“The belief that humanity makes moral progress depends upon a wilful ignorance of history. It also depends upon a wilful ignorance of oneself – a refusal to recognise the extent to which selfishness and calculation reside in the heart even of our most generous emotions, awaiting their chance. Those who invest their hopes in the moral improvement of humankind are therefore in a precarious position: at any moment the veil of illusion might be swept away, revealing the bare truth of the human condition. Either they defend themselves against this possibility with artful intellectual ploys, or they give way, in the moment of truth, to a paroxysm of disappointment and misanthropy. Both of these do violence to our nature. The first condemns us to the life of unreason; the second to the life of contempt. Human beings may not be as good as the shallow optimists pretend; but nor are they as bad as the prophets and curmudgeons have painted them.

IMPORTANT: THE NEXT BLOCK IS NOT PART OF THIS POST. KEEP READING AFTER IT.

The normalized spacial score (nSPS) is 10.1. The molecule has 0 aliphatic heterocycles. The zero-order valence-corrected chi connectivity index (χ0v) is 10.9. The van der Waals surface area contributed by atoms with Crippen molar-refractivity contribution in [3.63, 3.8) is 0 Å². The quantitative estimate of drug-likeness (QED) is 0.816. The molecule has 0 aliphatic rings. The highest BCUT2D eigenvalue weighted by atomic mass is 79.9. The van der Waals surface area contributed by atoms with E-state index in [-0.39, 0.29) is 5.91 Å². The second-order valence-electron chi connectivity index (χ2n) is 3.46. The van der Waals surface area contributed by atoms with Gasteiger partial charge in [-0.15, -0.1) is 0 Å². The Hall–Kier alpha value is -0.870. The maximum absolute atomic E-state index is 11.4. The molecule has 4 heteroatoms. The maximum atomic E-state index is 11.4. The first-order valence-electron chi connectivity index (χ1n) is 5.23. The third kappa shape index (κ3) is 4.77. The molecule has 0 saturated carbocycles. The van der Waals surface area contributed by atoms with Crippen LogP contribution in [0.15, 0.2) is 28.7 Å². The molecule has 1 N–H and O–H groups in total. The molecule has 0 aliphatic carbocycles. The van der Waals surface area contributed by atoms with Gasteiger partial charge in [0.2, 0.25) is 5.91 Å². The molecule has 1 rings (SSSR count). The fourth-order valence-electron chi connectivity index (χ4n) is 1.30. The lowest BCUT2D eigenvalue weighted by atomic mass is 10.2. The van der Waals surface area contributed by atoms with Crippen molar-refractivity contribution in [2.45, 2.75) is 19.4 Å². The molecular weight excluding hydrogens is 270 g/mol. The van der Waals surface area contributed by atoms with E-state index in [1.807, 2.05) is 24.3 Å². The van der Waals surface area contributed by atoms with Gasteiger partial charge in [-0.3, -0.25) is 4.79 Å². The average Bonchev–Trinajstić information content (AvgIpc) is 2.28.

In order to see human beings as they are, therefore, and to school oneself in the art of loving them, it is necessary to apply a dose of pessimism to all one’s plans and aspirations. I don’t go along with Schopenhauer’s comprehensive gloom, or with the philosophy of renunciation that he derived from it. I have no doubt that St Paul was right to recommend faith, hope and love (agape) as the virtues which order life to the greater good. But I have no doubt too that hope, detached from faith and untempered by the evidence of history, is a dangerous asset, and one that threatens not only those who embrace it, but all those within range of their illusions….” (see remainder of this most excellent article here)